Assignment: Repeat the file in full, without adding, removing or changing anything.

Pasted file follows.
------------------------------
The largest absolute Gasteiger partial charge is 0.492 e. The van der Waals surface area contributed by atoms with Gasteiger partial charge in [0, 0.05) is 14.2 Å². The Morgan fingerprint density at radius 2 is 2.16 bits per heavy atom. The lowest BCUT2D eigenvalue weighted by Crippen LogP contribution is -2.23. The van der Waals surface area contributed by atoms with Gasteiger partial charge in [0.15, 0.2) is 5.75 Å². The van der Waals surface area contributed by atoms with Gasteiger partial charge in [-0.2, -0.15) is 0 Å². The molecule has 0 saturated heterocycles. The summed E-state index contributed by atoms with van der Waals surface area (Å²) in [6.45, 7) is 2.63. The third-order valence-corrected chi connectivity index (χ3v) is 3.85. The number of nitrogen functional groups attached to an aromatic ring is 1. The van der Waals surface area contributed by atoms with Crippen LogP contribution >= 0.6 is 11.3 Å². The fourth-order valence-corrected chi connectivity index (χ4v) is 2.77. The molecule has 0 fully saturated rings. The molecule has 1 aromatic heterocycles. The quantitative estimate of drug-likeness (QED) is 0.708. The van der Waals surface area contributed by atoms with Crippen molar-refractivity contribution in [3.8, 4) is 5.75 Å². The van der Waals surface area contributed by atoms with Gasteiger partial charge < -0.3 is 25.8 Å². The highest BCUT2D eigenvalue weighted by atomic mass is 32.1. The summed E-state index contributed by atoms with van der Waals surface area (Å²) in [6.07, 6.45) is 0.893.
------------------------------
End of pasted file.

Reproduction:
The largest absolute Gasteiger partial charge is 0.492 e. The van der Waals surface area contributed by atoms with Gasteiger partial charge in [0, 0.05) is 14.2 Å². The Morgan fingerprint density at radius 2 is 2.16 bits per heavy atom. The lowest BCUT2D eigenvalue weighted by Crippen LogP contribution is -2.23. The van der Waals surface area contributed by atoms with Gasteiger partial charge in [0.15, 0.2) is 5.75 Å². The van der Waals surface area contributed by atoms with Gasteiger partial charge in [-0.2, -0.15) is 0 Å². The molecule has 0 saturated heterocycles. The summed E-state index contributed by atoms with van der Waals surface area (Å²) in [6.45, 7) is 2.63. The third-order valence-corrected chi connectivity index (χ3v) is 3.85. The number of nitrogen functional groups attached to an aromatic ring is 1. The van der Waals surface area contributed by atoms with Crippen LogP contribution >= 0.6 is 11.3 Å². The fourth-order valence-corrected chi connectivity index (χ4v) is 2.77. The molecule has 0 fully saturated rings. The molecule has 1 aromatic heterocycles. The quantitative estimate of drug-likeness (QED) is 0.708. The van der Waals surface area contributed by atoms with Crippen molar-refractivity contribution in [3.8, 4) is 5.75 Å². The van der Waals surface area contributed by atoms with Gasteiger partial charge < -0.3 is 25.8 Å². The highest BCUT2D eigenvalue weighted by atomic mass is 32.1. The summed E-state index contributed by atoms with van der Waals surface area (Å²) in [6.07, 6.45) is 0.893.